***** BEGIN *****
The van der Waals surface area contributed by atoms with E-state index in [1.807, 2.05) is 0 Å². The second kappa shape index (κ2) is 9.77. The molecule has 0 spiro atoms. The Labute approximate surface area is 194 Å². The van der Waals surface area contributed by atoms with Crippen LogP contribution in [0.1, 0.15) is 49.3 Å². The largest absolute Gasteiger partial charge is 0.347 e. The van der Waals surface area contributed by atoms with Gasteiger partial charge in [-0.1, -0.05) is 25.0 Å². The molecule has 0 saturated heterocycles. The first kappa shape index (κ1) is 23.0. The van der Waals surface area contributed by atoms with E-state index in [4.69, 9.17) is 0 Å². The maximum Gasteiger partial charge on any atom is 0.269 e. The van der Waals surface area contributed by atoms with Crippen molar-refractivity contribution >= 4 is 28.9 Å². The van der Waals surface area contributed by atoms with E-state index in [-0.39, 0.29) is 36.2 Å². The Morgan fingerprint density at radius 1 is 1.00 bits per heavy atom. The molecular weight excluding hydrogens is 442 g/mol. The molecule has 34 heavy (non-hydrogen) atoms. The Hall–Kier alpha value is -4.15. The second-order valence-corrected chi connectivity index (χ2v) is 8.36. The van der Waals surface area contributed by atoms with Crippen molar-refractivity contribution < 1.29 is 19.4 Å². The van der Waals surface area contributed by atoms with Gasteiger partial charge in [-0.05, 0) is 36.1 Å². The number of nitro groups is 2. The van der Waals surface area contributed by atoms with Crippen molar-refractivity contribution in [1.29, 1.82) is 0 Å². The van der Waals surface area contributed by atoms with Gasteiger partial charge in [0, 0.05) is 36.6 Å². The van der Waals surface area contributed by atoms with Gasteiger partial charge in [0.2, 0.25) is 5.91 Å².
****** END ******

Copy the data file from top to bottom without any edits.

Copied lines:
The van der Waals surface area contributed by atoms with E-state index in [1.807, 2.05) is 0 Å². The second kappa shape index (κ2) is 9.77. The molecule has 0 spiro atoms. The Labute approximate surface area is 194 Å². The van der Waals surface area contributed by atoms with Crippen LogP contribution in [0.1, 0.15) is 49.3 Å². The largest absolute Gasteiger partial charge is 0.347 e. The van der Waals surface area contributed by atoms with Gasteiger partial charge in [-0.1, -0.05) is 25.0 Å². The molecule has 0 saturated heterocycles. The first kappa shape index (κ1) is 23.0. The van der Waals surface area contributed by atoms with E-state index in [4.69, 9.17) is 0 Å². The maximum Gasteiger partial charge on any atom is 0.269 e. The van der Waals surface area contributed by atoms with Crippen molar-refractivity contribution >= 4 is 28.9 Å². The van der Waals surface area contributed by atoms with E-state index in [-0.39, 0.29) is 36.2 Å². The Morgan fingerprint density at radius 1 is 1.00 bits per heavy atom. The molecular weight excluding hydrogens is 442 g/mol. The molecule has 34 heavy (non-hydrogen) atoms. The Hall–Kier alpha value is -4.15. The second-order valence-corrected chi connectivity index (χ2v) is 8.36. The van der Waals surface area contributed by atoms with Crippen molar-refractivity contribution < 1.29 is 19.4 Å². The van der Waals surface area contributed by atoms with Gasteiger partial charge in [-0.05, 0) is 36.1 Å². The number of nitro groups is 2. The van der Waals surface area contributed by atoms with Crippen molar-refractivity contribution in [1.29, 1.82) is 0 Å². The van der Waals surface area contributed by atoms with Gasteiger partial charge in [0, 0.05) is 36.6 Å². The van der Waals surface area contributed by atoms with Gasteiger partial charge in [0.2, 0.25) is 5.91 Å².